This post contains references to products from one or more of our advertisers. We may receive compensation when you click on links to those products. For an explanation of our Advertising Policy, visit this page.
TPG reader Mark emailed to ask about crediting miles to partner airlines:
“I recently started traveling on Emirates for business, but I don’t have much use for their miles. I read your post about banking Emirates miles to Alaska Airlines, which would be more useful to me; how is this done?”
Award travel would be a lot more difficult if you were limited to a single frequent flyer program. Thankfully, airline alliances and partnerships make it possible to earn and redeem miles with a variety of carriers even when they’re not the ones operating your flight. That means you can focus on earning miles with whichever program offers the best value, rather than the one you plan to fly with.
Emirates offers a great product (especially in first class), but the Skywards program has some serious drawbacks, like the hefty surcharges it imposes on awards. Even if you did plan to redeem for flights on Emirates, Alaska’s Mileage Plan program is a much better option. The savvy move is definitely for Mark to credit rewards from his business travel elsewhere.
Most airlines make this pretty easy to do during the booking process. Emirates prompts you to enter frequent flyer information in the Passenger details section of its online reservations system, where you can select from a dozen or so options (including Alaska Airlines). Simply enter your Mileage Plan number and you should earn miles and elite credits for your flight (so long as you’re traveling in an eligible fare class). It’s a good idea to double check your reservation later and make sure your miles are going to the right place.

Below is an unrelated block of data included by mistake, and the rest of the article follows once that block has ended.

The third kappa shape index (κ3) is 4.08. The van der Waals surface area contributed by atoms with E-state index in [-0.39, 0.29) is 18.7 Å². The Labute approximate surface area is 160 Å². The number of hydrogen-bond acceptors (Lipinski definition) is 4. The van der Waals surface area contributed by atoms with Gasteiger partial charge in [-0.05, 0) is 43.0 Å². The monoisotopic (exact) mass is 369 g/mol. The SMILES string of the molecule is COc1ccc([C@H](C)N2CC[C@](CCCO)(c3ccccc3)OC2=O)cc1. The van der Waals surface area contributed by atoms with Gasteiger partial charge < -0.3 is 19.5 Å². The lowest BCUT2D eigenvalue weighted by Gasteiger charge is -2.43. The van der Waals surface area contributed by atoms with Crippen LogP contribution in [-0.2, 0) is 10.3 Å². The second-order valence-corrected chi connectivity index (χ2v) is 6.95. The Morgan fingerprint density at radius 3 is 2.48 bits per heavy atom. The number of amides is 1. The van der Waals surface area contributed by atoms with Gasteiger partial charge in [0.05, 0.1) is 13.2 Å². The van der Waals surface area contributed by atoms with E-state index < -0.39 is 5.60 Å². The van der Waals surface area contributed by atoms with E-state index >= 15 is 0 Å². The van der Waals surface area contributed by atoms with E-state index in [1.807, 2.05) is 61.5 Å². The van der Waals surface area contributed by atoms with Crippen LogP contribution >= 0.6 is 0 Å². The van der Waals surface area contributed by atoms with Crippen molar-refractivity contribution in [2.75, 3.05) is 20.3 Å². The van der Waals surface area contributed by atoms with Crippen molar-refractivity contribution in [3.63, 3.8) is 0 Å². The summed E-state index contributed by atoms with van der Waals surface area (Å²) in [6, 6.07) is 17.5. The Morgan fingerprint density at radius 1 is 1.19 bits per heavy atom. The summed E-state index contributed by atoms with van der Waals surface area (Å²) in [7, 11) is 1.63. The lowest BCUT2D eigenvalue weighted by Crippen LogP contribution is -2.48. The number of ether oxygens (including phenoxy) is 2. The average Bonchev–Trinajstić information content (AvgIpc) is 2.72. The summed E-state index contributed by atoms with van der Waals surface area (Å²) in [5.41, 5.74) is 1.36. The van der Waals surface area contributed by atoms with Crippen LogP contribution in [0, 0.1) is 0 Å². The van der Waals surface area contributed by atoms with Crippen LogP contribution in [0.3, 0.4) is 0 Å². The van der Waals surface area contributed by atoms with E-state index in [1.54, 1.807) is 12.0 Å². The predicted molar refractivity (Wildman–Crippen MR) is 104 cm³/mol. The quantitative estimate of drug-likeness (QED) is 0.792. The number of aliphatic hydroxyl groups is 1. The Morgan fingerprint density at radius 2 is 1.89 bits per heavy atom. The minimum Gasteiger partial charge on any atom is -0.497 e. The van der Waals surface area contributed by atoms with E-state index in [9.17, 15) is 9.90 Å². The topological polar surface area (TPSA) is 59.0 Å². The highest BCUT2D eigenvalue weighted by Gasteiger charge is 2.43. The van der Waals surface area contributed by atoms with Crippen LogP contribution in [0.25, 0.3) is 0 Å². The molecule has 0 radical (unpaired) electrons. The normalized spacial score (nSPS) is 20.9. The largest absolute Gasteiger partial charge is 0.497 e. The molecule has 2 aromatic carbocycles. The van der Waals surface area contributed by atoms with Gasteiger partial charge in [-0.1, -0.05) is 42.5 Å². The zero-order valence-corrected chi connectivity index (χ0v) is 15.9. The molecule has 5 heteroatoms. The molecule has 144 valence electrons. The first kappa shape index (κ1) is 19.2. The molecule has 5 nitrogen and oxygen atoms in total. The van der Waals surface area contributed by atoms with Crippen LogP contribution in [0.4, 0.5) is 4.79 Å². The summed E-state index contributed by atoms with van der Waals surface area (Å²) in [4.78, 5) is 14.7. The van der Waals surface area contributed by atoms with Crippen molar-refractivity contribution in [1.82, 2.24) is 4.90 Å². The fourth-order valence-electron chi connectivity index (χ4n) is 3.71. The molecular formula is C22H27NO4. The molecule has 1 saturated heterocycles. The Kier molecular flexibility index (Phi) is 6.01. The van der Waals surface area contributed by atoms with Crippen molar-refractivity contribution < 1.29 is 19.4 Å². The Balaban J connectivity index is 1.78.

Your experience will be a bit different when you buy airfare through an online travel agency. For example, Expedia lets you select from a list of well over 150 frequent flyer programs, but that doesn’t mean all of those options are eligible to earn miles. On the other hand, Priceline only lets you input a frequent flyer number from the airline you’re actually flying, but in any case, you should be able to select a partner airline by calling the operating carrier once your ticket is confirmed.
Also keep in mind that earning rates may vary depending on where you credit your miles. For example, discount economy flights on Delta still earn 75% of miles flown when credited to Virgin Atlantic, but earn nothing at all when credited to Korean Air SKYPASS. You can maximize your rewards by knowing which partners give you the best return. For more on that, check out these posts:
- Where to Credit Delta Air Lines Flights
- Where to Credit United Airlines Flights
- Earning and Redeeming Miles on Non-Alliance Partners
If you have any other questions, please tweet me @thepointsguy, message me on Facebook or send me an email at firstname.lastname@example.org. Even after the introduction of the Chase Sapphire Reserve, the Chase Sapphire Preferred is still a fantastic choice if you want to avoid the Reserve’s $450 annual fee, earn 2x on all travel & dining and earn a 50,000 point sign up bonus.
Even after the introduction of the Chase Sapphire Reserve, the Chase Sapphire Preferred is still a fantastic choice if you want to avoid the Reserve’s $450 annual fee, earn 2x on all travel & dining and earn a 50,000 point sign up bonus.